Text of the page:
Maui Coronavirus Updates

Maui’s Christmas Eve COVID-19 Count Linked to Community Spread and Social Gatherings

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Maui County police officers, firefighters, paramedics and emergency medical technicians received vaccines during a clinic at the University of Hawaiʻi Maui College. PC: Wendy Osher (12.23.20)

Today the Hawaiʻi Department of Health confirmed 33 COVID-19 infections for Maui County, but 13 cases were previously investigated and contacts were notified over the past few weeks. 

The cases were recently confirmed and added to Maui County’s case total today, the Maui District Health Office told the County of Maui.

According to Maui District Health Officer Dr. Lorrin Pang, many of the 20 new cases are connected to community spread though social gatherings as well as “bar-like behavior,” which he described as prolonged periods of eating, drinking and conversing without mask-wearing or social distancing. 

According to medical advisers, Maui County’s positivity rate has remained under 2 percent for quite some time, so the County continues under the “Act with Care” management designation.

Metrics that prompt a change in designation include positivity rate over a seven-day rolling average, number of active cases, and Intensive Care Unit capacity at hospitals.


Mayor Michael Victorino is continuing to closely monitor all of the metrics to ensure the health and safety of Maui County residents.


Since Oct. 22, at the peak of the Lānaʻi cluster, Maui County has successfully limited its new daily case numbers in the teens or below, but numbers have fluctuated since mid-November as testing has increased.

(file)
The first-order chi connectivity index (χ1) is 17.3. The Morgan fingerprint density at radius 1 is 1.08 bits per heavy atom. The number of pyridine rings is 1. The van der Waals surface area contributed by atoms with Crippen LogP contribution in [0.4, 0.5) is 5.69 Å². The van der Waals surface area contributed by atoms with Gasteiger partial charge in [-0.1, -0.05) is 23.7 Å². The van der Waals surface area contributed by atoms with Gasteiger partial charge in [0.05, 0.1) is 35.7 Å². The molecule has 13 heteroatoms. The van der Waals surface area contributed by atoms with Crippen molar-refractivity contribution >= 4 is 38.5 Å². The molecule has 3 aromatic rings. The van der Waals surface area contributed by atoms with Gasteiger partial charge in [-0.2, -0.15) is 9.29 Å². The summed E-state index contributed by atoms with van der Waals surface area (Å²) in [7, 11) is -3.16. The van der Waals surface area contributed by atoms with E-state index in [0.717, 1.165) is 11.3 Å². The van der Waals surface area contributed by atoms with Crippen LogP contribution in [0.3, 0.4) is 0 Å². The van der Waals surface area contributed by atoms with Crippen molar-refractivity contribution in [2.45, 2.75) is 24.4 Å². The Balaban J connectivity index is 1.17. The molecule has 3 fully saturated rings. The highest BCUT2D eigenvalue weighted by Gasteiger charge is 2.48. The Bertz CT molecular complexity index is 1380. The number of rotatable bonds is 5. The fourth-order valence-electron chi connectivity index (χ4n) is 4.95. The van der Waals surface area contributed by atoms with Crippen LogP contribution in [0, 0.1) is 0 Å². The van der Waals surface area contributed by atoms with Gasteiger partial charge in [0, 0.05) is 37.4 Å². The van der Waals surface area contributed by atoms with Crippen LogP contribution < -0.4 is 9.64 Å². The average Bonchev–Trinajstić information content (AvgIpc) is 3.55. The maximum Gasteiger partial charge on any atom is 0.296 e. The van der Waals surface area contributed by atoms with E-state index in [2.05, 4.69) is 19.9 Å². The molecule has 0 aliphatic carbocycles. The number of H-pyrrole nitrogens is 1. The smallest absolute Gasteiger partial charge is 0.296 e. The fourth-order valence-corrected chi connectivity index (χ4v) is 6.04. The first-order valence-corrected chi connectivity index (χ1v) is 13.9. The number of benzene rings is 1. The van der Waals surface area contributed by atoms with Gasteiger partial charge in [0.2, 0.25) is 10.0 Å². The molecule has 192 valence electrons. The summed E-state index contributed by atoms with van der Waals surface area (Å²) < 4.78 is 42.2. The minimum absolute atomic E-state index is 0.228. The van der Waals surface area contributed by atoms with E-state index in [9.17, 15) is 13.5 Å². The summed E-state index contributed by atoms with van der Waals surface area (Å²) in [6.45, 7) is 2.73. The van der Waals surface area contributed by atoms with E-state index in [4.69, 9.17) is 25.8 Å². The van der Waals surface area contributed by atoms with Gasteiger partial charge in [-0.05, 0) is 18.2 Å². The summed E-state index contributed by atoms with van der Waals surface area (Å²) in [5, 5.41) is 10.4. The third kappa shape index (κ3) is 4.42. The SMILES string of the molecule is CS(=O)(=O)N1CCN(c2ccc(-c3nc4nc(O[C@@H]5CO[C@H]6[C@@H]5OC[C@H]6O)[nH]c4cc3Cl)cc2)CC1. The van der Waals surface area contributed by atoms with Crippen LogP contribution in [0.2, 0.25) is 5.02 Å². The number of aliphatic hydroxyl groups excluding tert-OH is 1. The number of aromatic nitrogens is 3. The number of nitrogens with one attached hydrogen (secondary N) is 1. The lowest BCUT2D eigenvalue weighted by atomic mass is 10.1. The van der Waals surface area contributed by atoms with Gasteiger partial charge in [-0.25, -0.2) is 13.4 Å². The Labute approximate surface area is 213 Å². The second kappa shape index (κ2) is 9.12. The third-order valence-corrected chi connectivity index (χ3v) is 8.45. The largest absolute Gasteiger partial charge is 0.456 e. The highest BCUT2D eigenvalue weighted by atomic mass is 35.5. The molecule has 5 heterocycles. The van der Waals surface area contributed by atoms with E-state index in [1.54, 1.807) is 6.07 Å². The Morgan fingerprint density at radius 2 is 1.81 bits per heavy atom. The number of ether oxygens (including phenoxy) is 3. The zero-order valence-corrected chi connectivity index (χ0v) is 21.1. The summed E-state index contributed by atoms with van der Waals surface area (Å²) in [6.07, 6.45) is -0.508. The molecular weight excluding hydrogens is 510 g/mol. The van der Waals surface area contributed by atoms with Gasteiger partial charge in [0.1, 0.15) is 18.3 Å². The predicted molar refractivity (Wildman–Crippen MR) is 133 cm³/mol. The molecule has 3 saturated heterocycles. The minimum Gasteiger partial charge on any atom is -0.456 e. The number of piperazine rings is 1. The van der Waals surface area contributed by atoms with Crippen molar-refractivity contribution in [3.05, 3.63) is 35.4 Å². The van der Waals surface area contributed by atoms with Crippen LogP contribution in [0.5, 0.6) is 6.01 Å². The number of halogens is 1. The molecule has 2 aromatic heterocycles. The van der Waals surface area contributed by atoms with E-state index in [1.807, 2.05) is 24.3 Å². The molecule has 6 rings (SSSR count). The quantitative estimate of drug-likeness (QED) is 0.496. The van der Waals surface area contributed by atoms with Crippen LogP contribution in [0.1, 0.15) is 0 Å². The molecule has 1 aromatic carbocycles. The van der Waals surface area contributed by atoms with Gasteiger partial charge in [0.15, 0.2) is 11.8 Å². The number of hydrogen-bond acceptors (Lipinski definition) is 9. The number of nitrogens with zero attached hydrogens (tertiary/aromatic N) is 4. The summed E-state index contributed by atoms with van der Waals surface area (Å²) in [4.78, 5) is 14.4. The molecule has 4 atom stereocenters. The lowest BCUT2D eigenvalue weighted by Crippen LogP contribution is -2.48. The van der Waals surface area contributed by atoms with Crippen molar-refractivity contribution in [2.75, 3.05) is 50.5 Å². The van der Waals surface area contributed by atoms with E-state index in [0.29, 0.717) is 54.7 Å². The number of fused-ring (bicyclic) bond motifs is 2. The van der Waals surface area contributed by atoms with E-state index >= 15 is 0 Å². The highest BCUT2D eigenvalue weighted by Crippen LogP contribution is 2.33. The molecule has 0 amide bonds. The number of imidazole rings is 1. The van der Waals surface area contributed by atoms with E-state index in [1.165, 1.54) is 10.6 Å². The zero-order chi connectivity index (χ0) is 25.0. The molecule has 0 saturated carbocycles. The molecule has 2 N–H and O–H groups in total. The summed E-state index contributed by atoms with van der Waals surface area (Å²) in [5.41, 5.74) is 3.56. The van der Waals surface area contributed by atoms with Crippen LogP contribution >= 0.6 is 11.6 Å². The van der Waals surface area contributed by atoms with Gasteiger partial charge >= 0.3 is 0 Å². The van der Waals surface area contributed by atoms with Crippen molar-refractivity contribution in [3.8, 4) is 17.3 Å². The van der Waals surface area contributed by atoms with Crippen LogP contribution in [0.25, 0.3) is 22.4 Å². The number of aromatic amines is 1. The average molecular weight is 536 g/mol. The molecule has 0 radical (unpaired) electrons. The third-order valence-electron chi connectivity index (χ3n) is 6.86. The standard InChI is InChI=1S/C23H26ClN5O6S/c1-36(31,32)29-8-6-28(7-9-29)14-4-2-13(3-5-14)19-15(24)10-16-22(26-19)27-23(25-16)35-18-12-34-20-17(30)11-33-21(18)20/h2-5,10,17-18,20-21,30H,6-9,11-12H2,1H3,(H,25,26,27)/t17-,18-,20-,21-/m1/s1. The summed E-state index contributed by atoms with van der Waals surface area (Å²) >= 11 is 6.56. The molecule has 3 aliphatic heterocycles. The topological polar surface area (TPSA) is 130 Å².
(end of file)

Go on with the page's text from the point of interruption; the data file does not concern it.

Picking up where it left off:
Today’s announcement of 33 confirmed cases comes two weeks after Gov. David Ige approved Mayor Victorino’s request for a temporary closure of bars and bar areas within restaurants until Dec. 26, 2020. According to Dr. Pang, closing bars successfully moderated community spread. 

Mayor Victorino said that bar closures were not “punishment,” but a needed intervention to “halt a known source of infection that could have sparked uncontrolled spread.”  


“After speaking with medical advisers, I am certain the bar closures prevented an explosion in the infection rate,” Mayor Victorino said. “With the gradual return of our visitor industry and residents going back to work, we expected some community spread, but some of the numbers we see today could have been prevented by people following public health guidelines more carefully. By wearing masks, keeping our physical distance and avoiding large gatherings, we protect our public health. We can also avert the economic damage of another shutdown.”

Even though Hawai’i recently launched its coronavirus vaccination program, the Centers for Disease Control & Prevention reports that not everyone will be able to be vaccinated right away. Until a vaccine is readily available, wearing face masks, remaining physically distant from others, frequent hand washing and avoiding social gatherings offer the best protection for all.

“During this final week of the holiday season, I ask the people of Maui County to continue to do the right thing,” added Mayor Victorino. “Please don’t host or attend any large New Year parties. Please keep your gatherings small and limited to members of your household. For those in small gatherings, please stay at one event. By following safe and healthy protocols, our residents and their families can enjoy a joyous holiday season.”

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